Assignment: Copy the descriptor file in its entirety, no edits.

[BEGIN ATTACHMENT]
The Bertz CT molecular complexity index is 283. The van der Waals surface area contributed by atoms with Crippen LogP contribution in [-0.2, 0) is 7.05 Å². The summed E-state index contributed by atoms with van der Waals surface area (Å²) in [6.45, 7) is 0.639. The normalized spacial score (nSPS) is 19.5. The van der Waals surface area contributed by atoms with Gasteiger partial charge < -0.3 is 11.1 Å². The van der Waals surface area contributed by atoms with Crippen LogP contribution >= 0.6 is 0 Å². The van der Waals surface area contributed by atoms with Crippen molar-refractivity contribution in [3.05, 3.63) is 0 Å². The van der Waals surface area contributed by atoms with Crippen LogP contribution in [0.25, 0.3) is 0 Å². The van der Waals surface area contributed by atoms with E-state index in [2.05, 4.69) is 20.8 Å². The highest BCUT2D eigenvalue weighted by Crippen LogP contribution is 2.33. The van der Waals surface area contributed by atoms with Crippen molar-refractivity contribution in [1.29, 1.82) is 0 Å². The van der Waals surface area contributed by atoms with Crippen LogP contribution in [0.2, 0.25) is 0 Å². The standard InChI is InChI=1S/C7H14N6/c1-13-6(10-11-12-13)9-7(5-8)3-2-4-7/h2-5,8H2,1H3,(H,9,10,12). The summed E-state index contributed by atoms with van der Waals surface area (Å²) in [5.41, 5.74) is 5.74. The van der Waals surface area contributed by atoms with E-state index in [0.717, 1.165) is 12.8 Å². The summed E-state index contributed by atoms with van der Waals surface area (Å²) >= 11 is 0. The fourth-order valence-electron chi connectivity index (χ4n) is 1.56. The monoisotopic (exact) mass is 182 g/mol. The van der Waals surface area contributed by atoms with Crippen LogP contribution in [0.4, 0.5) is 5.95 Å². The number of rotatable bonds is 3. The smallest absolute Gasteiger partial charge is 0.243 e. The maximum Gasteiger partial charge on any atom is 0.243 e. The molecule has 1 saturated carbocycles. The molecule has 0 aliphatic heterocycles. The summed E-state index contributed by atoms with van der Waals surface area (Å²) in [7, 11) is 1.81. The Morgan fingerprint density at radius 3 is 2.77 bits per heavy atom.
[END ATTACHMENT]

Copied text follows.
The Bertz CT molecular complexity index is 283. The van der Waals surface area contributed by atoms with Crippen LogP contribution in [-0.2, 0) is 7.05 Å². The summed E-state index contributed by atoms with van der Waals surface area (Å²) in [6.45, 7) is 0.639. The normalized spacial score (nSPS) is 19.5. The van der Waals surface area contributed by atoms with Gasteiger partial charge < -0.3 is 11.1 Å². The van der Waals surface area contributed by atoms with Crippen LogP contribution >= 0.6 is 0 Å². The van der Waals surface area contributed by atoms with Crippen molar-refractivity contribution in [3.05, 3.63) is 0 Å². The van der Waals surface area contributed by atoms with Crippen LogP contribution in [0.25, 0.3) is 0 Å². The van der Waals surface area contributed by atoms with E-state index in [2.05, 4.69) is 20.8 Å². The highest BCUT2D eigenvalue weighted by Crippen LogP contribution is 2.33. The van der Waals surface area contributed by atoms with Crippen molar-refractivity contribution in [1.29, 1.82) is 0 Å². The van der Waals surface area contributed by atoms with Crippen LogP contribution in [0.2, 0.25) is 0 Å². The standard InChI is InChI=1S/C7H14N6/c1-13-6(10-11-12-13)9-7(5-8)3-2-4-7/h2-5,8H2,1H3,(H,9,10,12). The summed E-state index contributed by atoms with van der Waals surface area (Å²) in [5.41, 5.74) is 5.74. The van der Waals surface area contributed by atoms with E-state index in [0.717, 1.165) is 12.8 Å². The summed E-state index contributed by atoms with van der Waals surface area (Å²) >= 11 is 0. The fourth-order valence-electron chi connectivity index (χ4n) is 1.56. The monoisotopic (exact) mass is 182 g/mol. The van der Waals surface area contributed by atoms with Crippen LogP contribution in [0.4, 0.5) is 5.95 Å². The number of rotatable bonds is 3. The smallest absolute Gasteiger partial charge is 0.243 e. The maximum Gasteiger partial charge on any atom is 0.243 e. The molecule has 1 saturated carbocycles. The molecule has 0 aliphatic heterocycles. The summed E-state index contributed by atoms with van der Waals surface area (Å²) in [7, 11) is 1.81. The Morgan fingerprint density at radius 3 is 2.77 bits per heavy atom.